The Wyatts, Architects of the Age of Enlightenment
Image: An engraving of Samuel Wyatt’s classical façade for the Theatre Royal, New Street, Birmingham, from William Hutton’s History of Birmingham. Hutton claimed that Wyatt’s additions in 1780 created “a superb portico…which may cause it to be pronounced “One of the first theatres in Europe” (An History of Birmingham…Fourth Edition, 1781, p 127).
Image from: Birmingham Central Library, Local Studies and History
Text: Olga Baird
Architects of the Georgian era, striving to express new aesthetical and philosophical ideas, turned to the noble, restrained forms of ancient Greek and Roman architecture. Neo-classical buildings with their harmonious proportions, elegant pillars, and symmetrical wings reflected the Age of Enlightenment in British and European culture.
In the Midlands, two of the best representatives of the new style were the brothers Samuel (1737-1807) and James Wyatt (1746-1813). They were the sons of Benjamin Wyatt, a Staffordshire builder and architect, the head of a family firm Benjamin Wyatt & Sons.
In 1765, Benjamin Wyatt and Sons designed the factory and house at Soho for Matthew Boulton. Completed in 1766, the new factory with its simple, clear and elegant forms was a European wonder.
At the age of 22, Samuel Wyatt was appointed as the clerk of works at Kedleston Hall, Derbyshire carried on by the famous Robert Adam. This gave him an opportunity to become acquainted with the greatest neo-classical artist of the time, and to gain practical experience in the design and construction of various buildings, in landscaping and draftmanship. Later Samuel Wyatt was to become one of the finest masters of interior decoration in the Adam manner.
His brother James Wyatt went to Italy to study examples of original classical architecture.
In 1774, after the death of their father, Samuel Wyatt settled in London, and for nearly thirty years he conducted a successful business as architect and builder.
Both brothers worked widely throughout England and Wales. Among their buildings were city mansions and country houses, public and industrial buildings, churches and lighthouses. Samuel Wyatt mostly designed fine and restrained Neo-classical buildings, while James expressed himself in both Neo-classical and Gothic styles.
Samuel Wyatt was among the first English architects to use the newly invented cement, or copper sheets and Welsh slates for roofing. He invented the catch for sash-windows, and the lantern for lighting staircase wells. This taste for modern techniques, experiment and innovation united him with the greatest entrepreneurs of the period.
In 1783-86, Samuel Wyatt built the celebrated Albion Mill at Blackfriars, London, the first corn mill to be powered by steam. It accommodated two Boulton and Watt double-acting rotative engines, and was regarded as an architectural and mechanical wonder of the day.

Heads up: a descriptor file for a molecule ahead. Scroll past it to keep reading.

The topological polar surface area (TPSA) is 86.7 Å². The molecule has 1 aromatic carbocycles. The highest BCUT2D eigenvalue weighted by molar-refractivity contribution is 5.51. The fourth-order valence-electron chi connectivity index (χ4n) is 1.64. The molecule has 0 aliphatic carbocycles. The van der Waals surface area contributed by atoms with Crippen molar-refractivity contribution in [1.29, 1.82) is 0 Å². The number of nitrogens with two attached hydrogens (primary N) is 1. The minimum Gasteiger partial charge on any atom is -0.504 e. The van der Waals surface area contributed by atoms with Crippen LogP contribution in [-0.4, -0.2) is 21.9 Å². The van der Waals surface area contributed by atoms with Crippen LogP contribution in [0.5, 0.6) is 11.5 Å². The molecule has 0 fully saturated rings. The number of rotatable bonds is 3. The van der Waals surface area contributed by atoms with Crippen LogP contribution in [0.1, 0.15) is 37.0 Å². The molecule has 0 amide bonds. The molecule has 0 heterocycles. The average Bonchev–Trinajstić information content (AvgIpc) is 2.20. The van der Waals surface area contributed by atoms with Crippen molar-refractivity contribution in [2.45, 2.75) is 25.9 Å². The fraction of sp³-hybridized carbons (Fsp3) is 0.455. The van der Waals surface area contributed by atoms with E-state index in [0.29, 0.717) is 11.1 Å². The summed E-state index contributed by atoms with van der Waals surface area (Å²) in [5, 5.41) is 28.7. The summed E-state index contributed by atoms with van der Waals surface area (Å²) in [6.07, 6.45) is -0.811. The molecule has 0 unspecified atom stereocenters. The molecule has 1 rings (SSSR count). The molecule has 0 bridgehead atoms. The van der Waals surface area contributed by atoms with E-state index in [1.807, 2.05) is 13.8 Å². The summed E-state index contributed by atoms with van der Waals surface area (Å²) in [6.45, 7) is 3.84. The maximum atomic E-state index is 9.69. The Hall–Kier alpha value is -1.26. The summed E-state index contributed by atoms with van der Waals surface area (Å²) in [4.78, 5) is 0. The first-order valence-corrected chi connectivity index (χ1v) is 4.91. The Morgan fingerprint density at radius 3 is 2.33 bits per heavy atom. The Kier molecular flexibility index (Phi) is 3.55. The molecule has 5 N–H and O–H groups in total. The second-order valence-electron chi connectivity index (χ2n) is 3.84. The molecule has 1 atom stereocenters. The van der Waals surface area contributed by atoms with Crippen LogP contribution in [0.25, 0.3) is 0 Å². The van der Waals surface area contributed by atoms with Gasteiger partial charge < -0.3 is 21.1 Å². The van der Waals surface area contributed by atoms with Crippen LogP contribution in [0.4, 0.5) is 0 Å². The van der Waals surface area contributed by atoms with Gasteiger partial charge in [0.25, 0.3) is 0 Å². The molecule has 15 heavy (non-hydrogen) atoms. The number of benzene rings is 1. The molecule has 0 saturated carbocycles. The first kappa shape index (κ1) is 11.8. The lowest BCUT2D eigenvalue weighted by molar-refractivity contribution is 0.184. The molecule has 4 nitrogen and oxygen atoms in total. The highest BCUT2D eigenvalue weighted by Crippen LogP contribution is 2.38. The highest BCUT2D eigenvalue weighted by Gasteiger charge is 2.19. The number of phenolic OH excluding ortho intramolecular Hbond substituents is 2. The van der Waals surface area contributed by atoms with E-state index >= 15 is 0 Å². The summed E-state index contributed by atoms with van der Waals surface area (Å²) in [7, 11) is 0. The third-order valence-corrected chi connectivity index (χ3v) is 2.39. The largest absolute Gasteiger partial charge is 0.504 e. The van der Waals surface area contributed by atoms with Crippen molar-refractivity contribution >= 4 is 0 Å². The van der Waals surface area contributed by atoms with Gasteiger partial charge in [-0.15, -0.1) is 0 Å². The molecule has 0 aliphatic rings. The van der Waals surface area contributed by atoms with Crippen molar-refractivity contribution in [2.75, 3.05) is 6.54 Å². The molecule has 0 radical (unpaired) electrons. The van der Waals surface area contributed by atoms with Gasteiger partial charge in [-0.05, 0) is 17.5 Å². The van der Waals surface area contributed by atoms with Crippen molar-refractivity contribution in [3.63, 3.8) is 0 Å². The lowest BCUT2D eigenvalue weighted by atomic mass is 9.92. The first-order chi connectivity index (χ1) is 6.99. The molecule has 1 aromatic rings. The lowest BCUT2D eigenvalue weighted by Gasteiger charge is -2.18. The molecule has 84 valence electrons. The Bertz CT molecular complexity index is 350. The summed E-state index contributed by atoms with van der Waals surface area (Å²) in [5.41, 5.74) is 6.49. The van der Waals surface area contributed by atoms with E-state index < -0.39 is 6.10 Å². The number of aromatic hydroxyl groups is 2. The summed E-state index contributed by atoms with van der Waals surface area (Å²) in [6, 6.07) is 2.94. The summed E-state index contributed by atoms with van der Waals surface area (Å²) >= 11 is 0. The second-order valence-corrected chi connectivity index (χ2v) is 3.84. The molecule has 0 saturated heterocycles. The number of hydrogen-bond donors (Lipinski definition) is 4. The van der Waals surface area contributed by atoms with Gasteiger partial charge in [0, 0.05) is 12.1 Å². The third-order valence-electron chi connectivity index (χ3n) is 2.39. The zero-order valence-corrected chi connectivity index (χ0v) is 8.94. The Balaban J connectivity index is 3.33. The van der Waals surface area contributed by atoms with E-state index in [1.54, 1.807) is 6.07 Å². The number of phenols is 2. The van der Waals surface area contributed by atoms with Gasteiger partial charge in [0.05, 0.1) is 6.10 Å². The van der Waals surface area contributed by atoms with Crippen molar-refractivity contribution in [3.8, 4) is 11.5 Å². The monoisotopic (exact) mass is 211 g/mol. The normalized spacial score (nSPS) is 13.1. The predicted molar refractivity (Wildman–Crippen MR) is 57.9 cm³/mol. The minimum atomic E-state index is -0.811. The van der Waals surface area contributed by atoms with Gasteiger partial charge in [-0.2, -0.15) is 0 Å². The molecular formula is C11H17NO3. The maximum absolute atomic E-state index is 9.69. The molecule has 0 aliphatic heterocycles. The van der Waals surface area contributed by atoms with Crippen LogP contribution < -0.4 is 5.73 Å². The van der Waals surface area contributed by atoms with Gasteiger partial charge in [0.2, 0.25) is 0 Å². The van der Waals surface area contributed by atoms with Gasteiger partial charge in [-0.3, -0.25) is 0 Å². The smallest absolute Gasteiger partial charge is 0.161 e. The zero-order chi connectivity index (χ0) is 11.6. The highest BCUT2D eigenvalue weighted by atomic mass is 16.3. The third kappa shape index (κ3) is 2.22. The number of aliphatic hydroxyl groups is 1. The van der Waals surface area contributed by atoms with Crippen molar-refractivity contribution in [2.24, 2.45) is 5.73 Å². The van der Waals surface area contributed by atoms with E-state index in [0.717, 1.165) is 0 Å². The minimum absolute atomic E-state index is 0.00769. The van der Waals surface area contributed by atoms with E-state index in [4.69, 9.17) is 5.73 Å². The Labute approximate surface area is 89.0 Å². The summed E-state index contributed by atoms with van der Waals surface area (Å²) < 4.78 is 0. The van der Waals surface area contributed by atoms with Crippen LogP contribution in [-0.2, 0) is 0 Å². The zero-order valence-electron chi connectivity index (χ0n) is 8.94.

Matthew Boulton, who cultivated the neo-classical style, used his local influence to promote architectural commissions for the Wyatts. Samuel Wyatt remodelled Matthew Boulton’s warehouse in Livery Street, Birmingham.
Thanks to Boulton, he was also employed to design the new classical façade of the Theatre Royal, New Street, Birmingham. It was a success, and in the middle of the 19th century a local poet Harry Horton praised Wyatt’s work:
There is a building, raised for our delight,
Chaste in design, and beauteous to the sight.
In the late 1780s, Samuel Wyatt built the simple and elegant Heathfield House in Handsworth for James Watt.
Both James and Samuel Wyatt took part in enlargements of the Soho Works. Improvements to Soho House were carried out by Samuel Wyatt after James had failed to give satisfaction.
By the end of the 18th century, Birmingham and especially Handsworth, contained fine examples of Georgian architecture, partly because of the Wyatts’ buildings. Unfortunately, many of their works were cruelly demolished in the 20th century. But the true taste of the Wyatts’ neo-classical architecture can still be felt at Soho House, with its delicate and comfortable interiors; at the dignified Shire Hall, in Stafford; or at the magnificent Shugborough Hall, Staffordshire, which is one of the finest examples of Samuel Wyatt’s works in the Midlands.Sources and Further Reading
Avery, Derek, Georgian and Regency Architecture (2003).
Colvin, Howard, A Biographical Dictionary of English Architects 1660-1840 (Yale University Press, 1995).
Curl, J.S. Georgian Architecture (2002).
Robinson, J.M. The Wyatts: An Architectural Dynasty (Oxford, 1979).
Spencer-Churchill, Henrietta. Classical Georgian Style (1997).
Documents regarding Wyatt’s architectural work on Albion Mill, Soho Manufactory, and Soho House are held in the collection of Matthew Boulton’s Papers at Birmingham Central Library.